For Black-Owned Businesses In Kansas City Hit By The Coronavirus, This Nonprofit Has Been A Lifesaver
The nonprofit, started by a group of Black business owners to help others gain access to capital, has been a boon for small businesses suffering from the economic toll of the coronavirus.
Jeremiah Crow was released from prison about five years ago after serving a five-year stretch for robbery, hoping to use some of the electrical wiring skills he learned in confinement to get a job.
But employers were wary of hiring an ex-felon. So with the odds stacked against him, Crow struck out on his own, doing residential handyman jobs like wiring, painting and remodeling.
He made it a point to hire other ex-felons and through word of mouth business began to pick up.
Still, his business, KC Maintenance & Remodel, could have used a little help — a boost especially important in the midst of the COVID-19 pandemic. In November, that help came in the form of a $10,000 grant from a nonprofit called G.I.F.T. that was formed last year.
It was the third $10,000 grant G.I.F.T. has made to Black-owned businesses in Kansas City’s central core, and executive director Brandon Calloway says more grants are on the way.
“The goal is identifying those Black business owners and helping them grow and expand,” he says.
G.I.F.T., which stands for “Generating Income for Tomorrow,” hopes to dole out $180,000 in grants by the time its fiscal year ends in April. That’s an ambitious goal for an organization that got its start less than a year ago on a Facebook group for Black business owners.
Black business owners supporting each other
Frustrated by their lack of access to capital, one of the group’s members, Christopher Stewart, suggested that members create a pool of money to support Black-owned businesses through monthly donations of $10.
With several thousand members in the Facebook group, he figured they could generate enough money for the program to work, even if only a fraction of the members agreed to his proposal.
Several hundred did, enabling G.I.F.T. to launch in May. The nonprofit has since received contributions from foundations and some money from a handful of local corporations, but individual donations still account for the majority of its funds. As of November, G.I.F.T. had 230 monthly donors, a number Calloway hopes to boost to 1,000 in the coming year.
For small, Black-owned businesses on the city’s East Side that are seeking to expand or even just survive, the grants have been a boon.
Crow has used some of the money to purchase a web interface app for booking, payments and scheduling. He’s hoping to use the remainder to buy a second van and additional tools.
“It definitely was a big help,” he says.
For LaRonda LaNear, the owner of We Got It Covered Catering, G.I.F.T.’s $10,000 grant allowed her to buy commercial cooking equipment and operate on a larger scale. Perhaps more importantly, it gave her breathing room after the pandemic caused as much as 60% of her corporate catering work — her main source of revenue — to evaporate.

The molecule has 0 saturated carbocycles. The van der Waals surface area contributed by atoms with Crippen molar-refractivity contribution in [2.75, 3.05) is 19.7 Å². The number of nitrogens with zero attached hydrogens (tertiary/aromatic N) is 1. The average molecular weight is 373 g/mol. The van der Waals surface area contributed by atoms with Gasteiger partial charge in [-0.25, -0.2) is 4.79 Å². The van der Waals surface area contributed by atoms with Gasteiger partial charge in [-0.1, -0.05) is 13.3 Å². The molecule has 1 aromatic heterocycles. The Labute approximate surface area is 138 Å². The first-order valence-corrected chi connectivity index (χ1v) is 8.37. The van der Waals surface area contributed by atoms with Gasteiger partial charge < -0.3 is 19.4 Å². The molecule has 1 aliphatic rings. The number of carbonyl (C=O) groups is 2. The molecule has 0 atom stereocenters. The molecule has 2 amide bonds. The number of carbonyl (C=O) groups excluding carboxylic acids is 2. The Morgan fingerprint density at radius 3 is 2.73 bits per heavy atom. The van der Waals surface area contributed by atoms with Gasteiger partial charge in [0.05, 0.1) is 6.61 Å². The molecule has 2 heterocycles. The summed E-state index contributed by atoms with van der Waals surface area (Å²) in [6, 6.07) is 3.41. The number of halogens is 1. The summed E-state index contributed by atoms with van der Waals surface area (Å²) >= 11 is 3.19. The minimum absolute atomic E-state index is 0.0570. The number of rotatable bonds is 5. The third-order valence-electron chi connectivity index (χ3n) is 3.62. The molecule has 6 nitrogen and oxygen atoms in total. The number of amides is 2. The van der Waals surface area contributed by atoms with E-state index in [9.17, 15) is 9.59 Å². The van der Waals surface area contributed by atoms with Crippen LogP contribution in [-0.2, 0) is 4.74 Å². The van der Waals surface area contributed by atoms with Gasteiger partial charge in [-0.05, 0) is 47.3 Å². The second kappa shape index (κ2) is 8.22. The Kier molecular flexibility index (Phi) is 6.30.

“Most of these people are working from home now,” she says. “And when I do cater for corporate accounts, I have to send out multiple drivers to go to different houses because they want their employees served at their homes.”
LaNear founded the business three years ago, encouraged by family members who appreciated her cooking talents.
“I just started thinking, ‘I need to make some money off of this.’ At first I was thinking nobody’s ever going to pay me to cook for them, but it just kind of took off with a little bit of persistence,” she says.
The first recipient of a G.I.F.T. grant was an established business, at least by the standards of small businesses, most of which don’t make it past the five-year mark. Ruby Jean’s Juicery was founded by Chris Goode in July 2015 and had four locations before the pandemic hit: three in Kansas City and one in Springfield, Missouri, that’s licensed to a third party.
But the pandemic killed off business downtown, forcing Ruby Jean’s to close its location at 11th and Main streets and leaving it with its flagship store on 30th and Troost and another at 51st and Brookside.
The opening of a Whole Foods store in Brookside in 2018 nearly killed off its business there, too. But Whole Foods allowed Ruby Jean’s to set up inside its store, the first such arrangement it has made anywhere with a Black-owned business, according to Goode.
He said the grant from G.I.F.T. could not have been more timely.
“It really helped us to separate from the downtown location without any harm to our business,” he says.
G.I.F.T. is now taking applications for its next round of grants, which it’s bumping up to $25,000 over each of the next four months.
Calloway, who previously worked as volunteer engagement coordinator for United Way of Greater Kansas City, says the East Side of town is full of talented Black business owners who simply can’t access capital in the same way that businesses on the Plaza, say, can.
“So we’re coming in to say we believe in you, we trust you,” he says. “We know that you can do it.”